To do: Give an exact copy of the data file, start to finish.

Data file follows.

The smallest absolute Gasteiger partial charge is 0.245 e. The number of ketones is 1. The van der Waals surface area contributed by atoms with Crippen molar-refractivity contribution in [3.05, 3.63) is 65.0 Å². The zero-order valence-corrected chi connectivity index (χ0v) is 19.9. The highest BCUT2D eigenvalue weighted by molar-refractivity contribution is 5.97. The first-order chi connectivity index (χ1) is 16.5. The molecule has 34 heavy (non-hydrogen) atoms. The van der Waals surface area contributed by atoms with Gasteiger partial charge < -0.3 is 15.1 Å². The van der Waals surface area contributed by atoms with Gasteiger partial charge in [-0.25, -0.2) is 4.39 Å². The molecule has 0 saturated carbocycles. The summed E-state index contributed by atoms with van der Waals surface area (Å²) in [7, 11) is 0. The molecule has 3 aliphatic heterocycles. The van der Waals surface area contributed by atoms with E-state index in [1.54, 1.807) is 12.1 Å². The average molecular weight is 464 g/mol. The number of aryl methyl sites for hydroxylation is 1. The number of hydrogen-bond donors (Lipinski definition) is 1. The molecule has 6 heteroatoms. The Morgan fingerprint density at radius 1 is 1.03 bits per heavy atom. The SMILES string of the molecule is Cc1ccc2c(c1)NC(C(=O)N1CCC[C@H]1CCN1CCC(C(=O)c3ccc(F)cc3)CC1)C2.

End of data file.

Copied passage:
The smallest absolute Gasteiger partial charge is 0.245 e. The number of ketones is 1. The van der Waals surface area contributed by atoms with Crippen molar-refractivity contribution in [3.05, 3.63) is 65.0 Å². The zero-order valence-corrected chi connectivity index (χ0v) is 19.9. The highest BCUT2D eigenvalue weighted by molar-refractivity contribution is 5.97. The first-order chi connectivity index (χ1) is 16.5. The molecule has 34 heavy (non-hydrogen) atoms. The van der Waals surface area contributed by atoms with Gasteiger partial charge < -0.3 is 15.1 Å². The van der Waals surface area contributed by atoms with Gasteiger partial charge in [-0.25, -0.2) is 4.39 Å². The molecule has 0 saturated carbocycles. The summed E-state index contributed by atoms with van der Waals surface area (Å²) in [7, 11) is 0. The molecule has 3 aliphatic heterocycles. The van der Waals surface area contributed by atoms with E-state index in [1.54, 1.807) is 12.1 Å². The average molecular weight is 464 g/mol. The number of aryl methyl sites for hydroxylation is 1. The number of hydrogen-bond donors (Lipinski definition) is 1. The molecule has 6 heteroatoms. The Morgan fingerprint density at radius 1 is 1.03 bits per heavy atom. The SMILES string of the molecule is Cc1ccc2c(c1)NC(C(=O)N1CCC[C@H]1CCN1CCC(C(=O)c3ccc(F)cc3)CC1)C2.